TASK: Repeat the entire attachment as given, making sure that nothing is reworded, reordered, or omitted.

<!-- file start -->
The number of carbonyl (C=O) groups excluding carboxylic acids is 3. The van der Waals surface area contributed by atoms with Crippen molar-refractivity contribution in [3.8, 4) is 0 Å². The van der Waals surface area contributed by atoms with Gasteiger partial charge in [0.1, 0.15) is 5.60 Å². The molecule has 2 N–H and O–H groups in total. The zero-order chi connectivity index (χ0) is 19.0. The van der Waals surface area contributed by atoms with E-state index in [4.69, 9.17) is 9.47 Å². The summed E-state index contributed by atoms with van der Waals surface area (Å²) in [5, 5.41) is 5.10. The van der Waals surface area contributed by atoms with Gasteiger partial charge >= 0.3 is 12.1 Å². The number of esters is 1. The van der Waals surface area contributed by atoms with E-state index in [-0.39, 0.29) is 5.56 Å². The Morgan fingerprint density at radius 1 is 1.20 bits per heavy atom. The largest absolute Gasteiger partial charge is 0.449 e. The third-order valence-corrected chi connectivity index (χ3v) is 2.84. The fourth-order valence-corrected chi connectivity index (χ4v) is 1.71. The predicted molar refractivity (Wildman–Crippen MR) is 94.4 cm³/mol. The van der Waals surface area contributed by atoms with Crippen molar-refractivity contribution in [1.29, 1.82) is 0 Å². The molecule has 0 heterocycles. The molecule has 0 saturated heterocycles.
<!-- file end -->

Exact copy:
The number of carbonyl (C=O) groups excluding carboxylic acids is 3. The van der Waals surface area contributed by atoms with Crippen molar-refractivity contribution in [3.8, 4) is 0 Å². The van der Waals surface area contributed by atoms with Gasteiger partial charge in [0.1, 0.15) is 5.60 Å². The molecule has 2 N–H and O–H groups in total. The zero-order chi connectivity index (χ0) is 19.0. The van der Waals surface area contributed by atoms with E-state index in [4.69, 9.17) is 9.47 Å². The summed E-state index contributed by atoms with van der Waals surface area (Å²) in [5, 5.41) is 5.10. The van der Waals surface area contributed by atoms with Gasteiger partial charge >= 0.3 is 12.1 Å². The number of esters is 1. The van der Waals surface area contributed by atoms with E-state index in [-0.39, 0.29) is 5.56 Å². The Morgan fingerprint density at radius 1 is 1.20 bits per heavy atom. The largest absolute Gasteiger partial charge is 0.449 e. The third-order valence-corrected chi connectivity index (χ3v) is 2.84. The fourth-order valence-corrected chi connectivity index (χ4v) is 1.71. The predicted molar refractivity (Wildman–Crippen MR) is 94.4 cm³/mol. The van der Waals surface area contributed by atoms with Crippen molar-refractivity contribution in [1.29, 1.82) is 0 Å². The molecule has 0 heterocycles. The molecule has 0 saturated heterocycles.